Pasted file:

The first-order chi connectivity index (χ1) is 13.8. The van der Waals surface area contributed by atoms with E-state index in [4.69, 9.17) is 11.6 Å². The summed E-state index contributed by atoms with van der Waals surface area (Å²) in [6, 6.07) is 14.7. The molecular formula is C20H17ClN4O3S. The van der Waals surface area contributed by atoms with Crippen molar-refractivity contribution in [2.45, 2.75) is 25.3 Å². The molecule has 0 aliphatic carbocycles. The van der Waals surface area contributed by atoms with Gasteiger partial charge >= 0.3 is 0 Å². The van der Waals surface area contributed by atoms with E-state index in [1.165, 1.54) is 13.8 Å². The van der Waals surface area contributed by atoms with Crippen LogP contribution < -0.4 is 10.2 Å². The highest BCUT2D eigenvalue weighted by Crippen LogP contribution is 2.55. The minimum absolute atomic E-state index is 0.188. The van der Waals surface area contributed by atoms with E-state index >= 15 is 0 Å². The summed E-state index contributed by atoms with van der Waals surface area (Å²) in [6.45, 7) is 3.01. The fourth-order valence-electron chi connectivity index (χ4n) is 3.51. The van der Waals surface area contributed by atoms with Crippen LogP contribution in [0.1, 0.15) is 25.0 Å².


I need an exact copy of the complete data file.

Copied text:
The first-order chi connectivity index (χ1) is 13.8. The van der Waals surface area contributed by atoms with E-state index in [4.69, 9.17) is 11.6 Å². The summed E-state index contributed by atoms with van der Waals surface area (Å²) in [6, 6.07) is 14.7. The molecular formula is C20H17ClN4O3S. The van der Waals surface area contributed by atoms with Crippen molar-refractivity contribution in [2.45, 2.75) is 25.3 Å². The molecule has 0 aliphatic carbocycles. The van der Waals surface area contributed by atoms with Gasteiger partial charge >= 0.3 is 0 Å². The van der Waals surface area contributed by atoms with E-state index in [1.165, 1.54) is 13.8 Å². The van der Waals surface area contributed by atoms with Crippen LogP contribution < -0.4 is 10.2 Å². The highest BCUT2D eigenvalue weighted by Crippen LogP contribution is 2.55. The minimum absolute atomic E-state index is 0.188. The van der Waals surface area contributed by atoms with E-state index >= 15 is 0 Å². The summed E-state index contributed by atoms with van der Waals surface area (Å²) in [6.45, 7) is 3.01. The fourth-order valence-electron chi connectivity index (χ4n) is 3.51. The van der Waals surface area contributed by atoms with Crippen LogP contribution in [0.1, 0.15) is 25.0 Å².